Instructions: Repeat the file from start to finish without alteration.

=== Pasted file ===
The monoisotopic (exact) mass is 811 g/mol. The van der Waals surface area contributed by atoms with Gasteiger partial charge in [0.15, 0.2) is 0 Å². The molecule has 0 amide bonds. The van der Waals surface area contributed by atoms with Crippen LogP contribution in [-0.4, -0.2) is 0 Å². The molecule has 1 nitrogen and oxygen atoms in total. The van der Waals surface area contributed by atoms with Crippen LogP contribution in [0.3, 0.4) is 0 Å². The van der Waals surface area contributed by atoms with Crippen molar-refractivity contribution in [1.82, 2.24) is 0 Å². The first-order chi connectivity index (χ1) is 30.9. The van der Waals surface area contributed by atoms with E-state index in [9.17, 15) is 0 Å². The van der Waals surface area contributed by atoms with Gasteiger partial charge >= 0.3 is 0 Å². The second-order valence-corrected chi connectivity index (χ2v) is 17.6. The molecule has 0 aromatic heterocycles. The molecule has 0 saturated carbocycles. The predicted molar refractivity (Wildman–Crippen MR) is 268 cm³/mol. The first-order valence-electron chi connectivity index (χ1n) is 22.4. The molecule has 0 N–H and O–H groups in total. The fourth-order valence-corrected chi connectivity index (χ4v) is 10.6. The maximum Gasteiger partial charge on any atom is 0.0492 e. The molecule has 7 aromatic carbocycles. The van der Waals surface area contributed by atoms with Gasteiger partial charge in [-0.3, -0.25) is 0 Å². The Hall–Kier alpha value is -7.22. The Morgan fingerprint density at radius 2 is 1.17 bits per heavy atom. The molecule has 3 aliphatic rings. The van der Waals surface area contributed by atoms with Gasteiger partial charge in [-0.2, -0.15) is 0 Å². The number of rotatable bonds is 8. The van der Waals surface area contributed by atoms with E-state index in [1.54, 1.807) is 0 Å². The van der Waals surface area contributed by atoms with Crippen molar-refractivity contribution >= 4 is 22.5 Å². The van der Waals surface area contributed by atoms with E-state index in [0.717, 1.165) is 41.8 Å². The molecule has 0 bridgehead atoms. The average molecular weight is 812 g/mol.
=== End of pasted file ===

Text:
The monoisotopic (exact) mass is 811 g/mol. The van der Waals surface area contributed by atoms with Gasteiger partial charge in [0.15, 0.2) is 0 Å². The molecule has 0 amide bonds. The van der Waals surface area contributed by atoms with Crippen LogP contribution in [-0.4, -0.2) is 0 Å². The molecule has 1 nitrogen and oxygen atoms in total. The van der Waals surface area contributed by atoms with Crippen LogP contribution in [0.3, 0.4) is 0 Å². The van der Waals surface area contributed by atoms with Crippen molar-refractivity contribution in [1.82, 2.24) is 0 Å². The first-order chi connectivity index (χ1) is 30.9. The van der Waals surface area contributed by atoms with E-state index in [9.17, 15) is 0 Å². The van der Waals surface area contributed by atoms with Gasteiger partial charge >= 0.3 is 0 Å². The second-order valence-corrected chi connectivity index (χ2v) is 17.6. The molecule has 0 aromatic heterocycles. The molecule has 0 saturated carbocycles. The predicted molar refractivity (Wildman–Crippen MR) is 268 cm³/mol. The first-order valence-electron chi connectivity index (χ1n) is 22.4. The molecule has 0 N–H and O–H groups in total. The fourth-order valence-corrected chi connectivity index (χ4v) is 10.6. The maximum Gasteiger partial charge on any atom is 0.0492 e. The molecule has 7 aromatic carbocycles. The van der Waals surface area contributed by atoms with Gasteiger partial charge in [-0.3, -0.25) is 0 Å². The Hall–Kier alpha value is -7.22. The Morgan fingerprint density at radius 2 is 1.17 bits per heavy atom. The molecule has 3 aliphatic rings. The van der Waals surface area contributed by atoms with Gasteiger partial charge in [-0.2, -0.15) is 0 Å². The number of rotatable bonds is 8. The van der Waals surface area contributed by atoms with E-state index in [1.54, 1.807) is 0 Å². The van der Waals surface area contributed by atoms with Crippen molar-refractivity contribution >= 4 is 22.5 Å². The van der Waals surface area contributed by atoms with E-state index in [0.717, 1.165) is 41.8 Å². The molecule has 0 bridgehead atoms. The average molecular weight is 812 g/mol.